Market Report: Man Group suffers from fears about sales

By Nikhil Kumar
Saturday 09 January 2010 01:00

Man group was driven down by the bears last night amid worries about pressures on the hedge fund group's earnings and sales.

Morgan Stanley said the hoped-for revival in sales may be at risk given the critical importance of Man's flagship AHL fund. Consensus forecasts anticipate gross sales growth of 15 to 20 per cent to $12.5bn in 2011 and net sales of $5bn. However, given the weakness in AHL's returns in 2009, that fund may to prove to be a drag on the recovery.

The broker also highlighted the impact of the current environment of low interest rates and limited capital availability, which makes it harder to structure products with capital guarantees. These are usually more attractive to distributors, given up-front fees of 4 to 5 per cent. Beyond that, there is the question of margins, where the broker said the market may be underestimating the impact of lower-margin institutional sales, which it expects to rise, while forecasting weakness in higher-margin private client sales.

Of the stocks it covers, Morgan Stanley said Schroders was the best play on a recovering risk appetite. "Schroders has a broad product suite and strong performance across the board," the broker said, reiterating its "overweight" stance and raising its target price for the stock to 1465p. At the close, Schroders was 11p ahead at 1335p, while Man, which was moved to "equal weight" with a 340p target from "overweight" with a 400p target, fell to 319.8p, a fall of 2.3 per cent or 7.6p.

Overall, the benchmark FTSE 100 index spent much of the morning and early afternoon deep in the red, touching a session low of 5,494.79, before bouncing back and closing 7.52 points higher at 5,534.24 as broker support and weakness in the US dollar boosted commodity-related stocks. The mid-cap FTSE 250 index rose by 58.67 points to 9,689.05.

The greenback was depressed by December's US non-farm payrolls report, which showed a sharp and unexpected decline in jobs. Employers shed 85,000 jobs last month, though previous figures were revised to show that the American economy added 4,000 jobs in November. Initial figures had pointed to a decline of 11,000 jobs in November, with analysts predicting no change for December.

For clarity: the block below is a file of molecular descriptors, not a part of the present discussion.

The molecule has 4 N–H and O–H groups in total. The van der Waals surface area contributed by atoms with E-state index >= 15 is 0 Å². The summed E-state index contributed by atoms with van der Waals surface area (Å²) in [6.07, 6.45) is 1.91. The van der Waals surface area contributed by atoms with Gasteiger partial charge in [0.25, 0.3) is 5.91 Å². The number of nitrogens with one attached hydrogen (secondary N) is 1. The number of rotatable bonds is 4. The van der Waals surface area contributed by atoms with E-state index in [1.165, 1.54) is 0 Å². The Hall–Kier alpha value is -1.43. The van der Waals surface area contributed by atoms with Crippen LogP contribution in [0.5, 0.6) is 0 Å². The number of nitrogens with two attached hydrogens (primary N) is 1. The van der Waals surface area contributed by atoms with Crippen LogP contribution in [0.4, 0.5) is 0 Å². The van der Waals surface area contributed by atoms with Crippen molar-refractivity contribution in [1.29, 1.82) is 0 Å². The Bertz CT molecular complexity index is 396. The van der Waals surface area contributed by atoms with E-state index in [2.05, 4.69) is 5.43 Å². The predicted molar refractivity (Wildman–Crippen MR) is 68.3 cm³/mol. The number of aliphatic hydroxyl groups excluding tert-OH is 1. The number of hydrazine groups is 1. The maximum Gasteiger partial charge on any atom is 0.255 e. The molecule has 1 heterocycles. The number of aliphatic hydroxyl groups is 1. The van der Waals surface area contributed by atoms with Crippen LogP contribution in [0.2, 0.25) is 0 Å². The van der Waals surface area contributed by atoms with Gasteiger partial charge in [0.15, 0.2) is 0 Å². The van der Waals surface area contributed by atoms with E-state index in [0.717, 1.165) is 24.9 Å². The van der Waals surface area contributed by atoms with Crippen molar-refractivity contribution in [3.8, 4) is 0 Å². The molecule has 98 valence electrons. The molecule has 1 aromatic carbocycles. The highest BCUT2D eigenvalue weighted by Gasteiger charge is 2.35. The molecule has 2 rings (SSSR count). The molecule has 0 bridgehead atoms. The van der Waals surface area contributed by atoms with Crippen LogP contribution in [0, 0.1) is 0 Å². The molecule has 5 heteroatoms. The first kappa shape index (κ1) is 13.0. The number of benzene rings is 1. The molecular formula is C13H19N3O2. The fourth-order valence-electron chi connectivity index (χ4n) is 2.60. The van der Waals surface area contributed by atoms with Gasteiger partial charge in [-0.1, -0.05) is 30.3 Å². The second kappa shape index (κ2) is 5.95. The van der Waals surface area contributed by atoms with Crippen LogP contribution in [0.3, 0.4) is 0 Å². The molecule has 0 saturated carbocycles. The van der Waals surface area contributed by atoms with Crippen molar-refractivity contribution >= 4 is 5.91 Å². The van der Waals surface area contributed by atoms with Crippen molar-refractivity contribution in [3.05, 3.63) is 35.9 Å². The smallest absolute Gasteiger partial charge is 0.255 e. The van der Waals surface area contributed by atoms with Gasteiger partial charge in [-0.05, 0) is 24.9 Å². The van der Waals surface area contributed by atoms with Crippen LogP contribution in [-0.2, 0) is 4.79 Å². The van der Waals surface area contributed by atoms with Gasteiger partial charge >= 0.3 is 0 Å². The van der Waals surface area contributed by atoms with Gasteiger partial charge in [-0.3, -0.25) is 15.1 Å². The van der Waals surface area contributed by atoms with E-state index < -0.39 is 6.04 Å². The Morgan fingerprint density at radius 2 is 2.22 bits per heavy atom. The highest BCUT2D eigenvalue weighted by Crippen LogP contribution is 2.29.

Currency movements supported dollar-denominated commodities, which in turn limited losses in the mining sector. Xstrata was among the strongest, gaining 28p to close at 1246.5p, while Kazakhmys rose by 2.5 per cent, or 36p, to 1499p. Fresnillo gained 13p to 866p. Eurasian Natural Resources Corporation led the way, rallying by more than 5 per cent, or 51p, to 1034p after Royal Bank of Scotland switched its stance to "buy" from "hold" in a sector round-up. The broker said Vedanta Resources, up 51p at 2886p, and Rio Tinto, up 1p at 3638.5p, were its top picks for 2010, closely followed by Xstrata and ENRC.

"These four stocks were the top performers for 2009 and we think they stand a good chance of remaining top performers in the coming year," RBS analysts said. "They remain the four cheapest stocks on both out own and spot market forecast valuations, with Vedanta and Rio Tinto having the best year on year forecast earnings leverage going into 2011."

Around financials, Royal Bank of Scotland, which announced the sale of its non-core asset management business to Aberdeen Asset Management, continued to slide, retreating by another 2.1 per cent, or 0.75p, to 35.12p. Barclays went the other way, strengthening by 5.05p to 320.55p after UBS moved the stock from "neutral" to "buy". "With Barclays the only member of its international peer group trading below tangible book, we see value in the shares," the broker said, raising its target price from 307p to 392p.

Further afield, the engineering company Tomkins rallied by almost 3 per cent, or 5.6p, to 212p amid rumours of bid interest from private equity investors. The suitors were unnamed and some traders, citing the numerous reports about the stock that have surfaced in recent months, expressed scepticism at the idea. Speculators persisted nonetheless, chattering about a possible offer price of up to 260p per share.

Elsewhere, the inter dealer broker Tullett Prebon was 4.6 per cent, or 13.6p, higher at 309p after Noble upped the stock to "positive", abandoning the "neutral" stance it adopted after Tullett announced losses of staff to BGC in November. "Since then Tullett's share price has declined by 26 per cent compared to an average 8 per cent increase in the share prices of its peers," Noble said. "Given that the fundamentals for Tullett and other interdealer brokers have barely changed in the past two months, most of the decline in Tullett's share price can be attributed to change in sentiment."

Also on the upside, Seymour Pierce boosted sentiment around the IT specialist Logica, which rose 1.1p to 123.3p after the broker revised its stance to "buy" with a 140p target price. Seymour Pierce said the impact of the upcoming election on the public sector business would be limited, while elsewhere it expected to see the first signs of a pick-up in IT spending in 2010. It added: "Logica ought to see some recovery in its consulting and professional services business as as a result."

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